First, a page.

The defeat of a boss also ends with their absorption, and it is by this means that you learn their powers. This time around you don’t kill your robo-brothers in arms; you cleanse their AI and save them. With someone turned back to normal, you now get advice on which level you should consider tackling next, which provides insight into which weapon will prove useful in the stage or even do the more damage to the boss. Some might contemplate if this is too much hand holding, but I’d like some of you to remember the later Mega Man games and how weird the bosses got. In Pokémon you can point at the little turtle spitting bubbles and think, “I bet if I electrocuted that watery lil’ guy, he’ll explode.’ Similarly in Mega Man, you use fire powers on the ice bad guy and he usually takes extra damage. Well, later games have already used the more obvious elements of nature as the basis for their bosses, and this batch of big bad evil guys have more abstract origins. What is Tomahawk Man weak against? How do you defeat Ring Man or Pharaoh Man? Without a bit of advice, there would be a lot of guesswork here.
Boss fights are still tough, and focus one multiple stages of action. Where you outright end the life of smaller enemies by destabilizing and dashing through them, bosses have to be destabilized and absorbed many times before you win the day. When destabilized they will regenerate their health slowly up to the most recent point of being weakened, so you need to act quickly. This feature can make the more elusive bosses harder than they are.
This game is indeed hard, even on ‘Normal’ mode. I can say, however, this is how a game should address difficulty every time it wants to be brutal to it’s player base. This is wholly due to deliberate level design. There are only a few different kinds of enemies in the game, and even fewer are unique to specific stages, but they are placed strategically to be a thought out obstacle for you, and not just placed willy-nilly where ever they can cause the most harm. Each stage is usually built with speed in mind, allowing you to dash and jump through scores of obstacles.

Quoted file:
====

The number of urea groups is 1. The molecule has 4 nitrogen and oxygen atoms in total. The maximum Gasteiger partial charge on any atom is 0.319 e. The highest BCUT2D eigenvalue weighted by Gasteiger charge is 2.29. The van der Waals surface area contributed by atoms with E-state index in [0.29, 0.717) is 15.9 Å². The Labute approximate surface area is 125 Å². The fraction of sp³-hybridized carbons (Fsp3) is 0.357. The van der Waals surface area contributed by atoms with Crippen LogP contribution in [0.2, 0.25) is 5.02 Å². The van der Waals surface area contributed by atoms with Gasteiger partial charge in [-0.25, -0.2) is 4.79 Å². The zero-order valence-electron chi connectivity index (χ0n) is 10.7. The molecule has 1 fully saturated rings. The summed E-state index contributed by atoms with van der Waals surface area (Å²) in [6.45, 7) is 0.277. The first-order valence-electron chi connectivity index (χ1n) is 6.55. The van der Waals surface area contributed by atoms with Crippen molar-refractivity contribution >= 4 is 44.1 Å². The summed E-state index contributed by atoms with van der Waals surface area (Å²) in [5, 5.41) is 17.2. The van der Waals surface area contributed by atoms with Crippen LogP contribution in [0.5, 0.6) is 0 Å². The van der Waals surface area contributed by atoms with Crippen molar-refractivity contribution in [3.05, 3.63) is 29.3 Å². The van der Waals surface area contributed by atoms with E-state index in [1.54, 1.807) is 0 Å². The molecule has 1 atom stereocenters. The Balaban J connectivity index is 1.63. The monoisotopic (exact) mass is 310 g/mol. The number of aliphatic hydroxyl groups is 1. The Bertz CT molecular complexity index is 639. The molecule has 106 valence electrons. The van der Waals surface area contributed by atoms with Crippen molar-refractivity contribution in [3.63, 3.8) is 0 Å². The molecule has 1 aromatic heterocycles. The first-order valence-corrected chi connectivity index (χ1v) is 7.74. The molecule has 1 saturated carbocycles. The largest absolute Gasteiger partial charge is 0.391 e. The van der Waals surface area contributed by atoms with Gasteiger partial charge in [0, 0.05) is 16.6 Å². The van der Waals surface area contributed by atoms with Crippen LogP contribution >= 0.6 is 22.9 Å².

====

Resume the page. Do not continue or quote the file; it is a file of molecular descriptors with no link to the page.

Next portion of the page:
There are a few moments that encourage you to take a breath and think about your next move. One-touch death spikes are still here. No matter how much health you have, if it looks like pink electricity, heed my words. Don’t. Touch. Wires, spikes, tunnel boring machines; if it looks zappy and fuchsia, it will kill you so dead. I find it hard to complain about difficulty because this is a Mega Man spiritual successor , stemming from a long line of games known for a degree of nail biting toughness. The hardest part is choosing a boss to fight first, and then doing that without the aid of a special weapon to counter them.Mighty No. 9 does grant you after dying repeatedly (and you will die repeatedly, as you learn the obstacles and enemy placement). Often at respawn, a little helper robot will appear and grant you a little buff to help you move on ahead. If you’re lucky, or even especially unlucky, you’ll get an extra life. Retry the whole stage enough times and they will shower you with extra lives like a slot machine with food poisoning.